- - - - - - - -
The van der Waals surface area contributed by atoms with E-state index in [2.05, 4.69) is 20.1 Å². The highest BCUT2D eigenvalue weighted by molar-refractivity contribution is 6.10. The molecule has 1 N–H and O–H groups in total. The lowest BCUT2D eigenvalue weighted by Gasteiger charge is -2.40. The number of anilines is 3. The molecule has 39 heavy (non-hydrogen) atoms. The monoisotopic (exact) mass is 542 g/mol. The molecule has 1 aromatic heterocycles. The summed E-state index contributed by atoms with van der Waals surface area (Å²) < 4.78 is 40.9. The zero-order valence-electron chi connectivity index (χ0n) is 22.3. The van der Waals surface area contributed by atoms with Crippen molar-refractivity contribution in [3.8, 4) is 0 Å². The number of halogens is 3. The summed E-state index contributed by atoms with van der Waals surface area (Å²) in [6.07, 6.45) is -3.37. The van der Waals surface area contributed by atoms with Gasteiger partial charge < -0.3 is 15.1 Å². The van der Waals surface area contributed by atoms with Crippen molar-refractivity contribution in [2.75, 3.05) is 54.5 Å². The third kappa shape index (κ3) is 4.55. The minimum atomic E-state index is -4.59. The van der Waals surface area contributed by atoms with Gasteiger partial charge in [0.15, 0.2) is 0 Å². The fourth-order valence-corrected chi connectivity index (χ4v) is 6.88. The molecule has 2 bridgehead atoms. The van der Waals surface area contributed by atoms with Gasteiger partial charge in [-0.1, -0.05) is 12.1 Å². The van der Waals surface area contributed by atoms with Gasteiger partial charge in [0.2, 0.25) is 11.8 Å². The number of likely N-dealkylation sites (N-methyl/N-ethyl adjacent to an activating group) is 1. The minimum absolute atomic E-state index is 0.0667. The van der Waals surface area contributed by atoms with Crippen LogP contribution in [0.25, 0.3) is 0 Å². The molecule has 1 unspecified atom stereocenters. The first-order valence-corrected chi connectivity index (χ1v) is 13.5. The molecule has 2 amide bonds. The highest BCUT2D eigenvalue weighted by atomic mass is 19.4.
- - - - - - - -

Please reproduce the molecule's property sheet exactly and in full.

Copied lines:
The van der Waals surface area contributed by atoms with E-state index in [2.05, 4.69) is 20.1 Å². The highest BCUT2D eigenvalue weighted by molar-refractivity contribution is 6.10. The molecule has 1 N–H and O–H groups in total. The lowest BCUT2D eigenvalue weighted by Gasteiger charge is -2.40. The number of anilines is 3. The molecule has 39 heavy (non-hydrogen) atoms. The monoisotopic (exact) mass is 542 g/mol. The molecule has 1 aromatic heterocycles. The summed E-state index contributed by atoms with van der Waals surface area (Å²) < 4.78 is 40.9. The zero-order valence-electron chi connectivity index (χ0n) is 22.3. The van der Waals surface area contributed by atoms with Crippen molar-refractivity contribution in [3.8, 4) is 0 Å². The number of halogens is 3. The summed E-state index contributed by atoms with van der Waals surface area (Å²) in [6.07, 6.45) is -3.37. The van der Waals surface area contributed by atoms with Gasteiger partial charge < -0.3 is 15.1 Å². The van der Waals surface area contributed by atoms with Crippen molar-refractivity contribution in [2.75, 3.05) is 54.5 Å². The third kappa shape index (κ3) is 4.55. The minimum atomic E-state index is -4.59. The van der Waals surface area contributed by atoms with Gasteiger partial charge in [0.15, 0.2) is 0 Å². The fourth-order valence-corrected chi connectivity index (χ4v) is 6.88. The molecule has 2 bridgehead atoms. The van der Waals surface area contributed by atoms with Gasteiger partial charge in [-0.1, -0.05) is 12.1 Å². The van der Waals surface area contributed by atoms with Gasteiger partial charge in [0.2, 0.25) is 11.8 Å². The number of likely N-dealkylation sites (N-methyl/N-ethyl adjacent to an activating group) is 1. The minimum absolute atomic E-state index is 0.0667. The van der Waals surface area contributed by atoms with Crippen LogP contribution in [0.25, 0.3) is 0 Å². The molecule has 1 unspecified atom stereocenters. The first-order valence-corrected chi connectivity index (χ1v) is 13.5. The molecule has 2 amide bonds. The highest BCUT2D eigenvalue weighted by atomic mass is 19.4.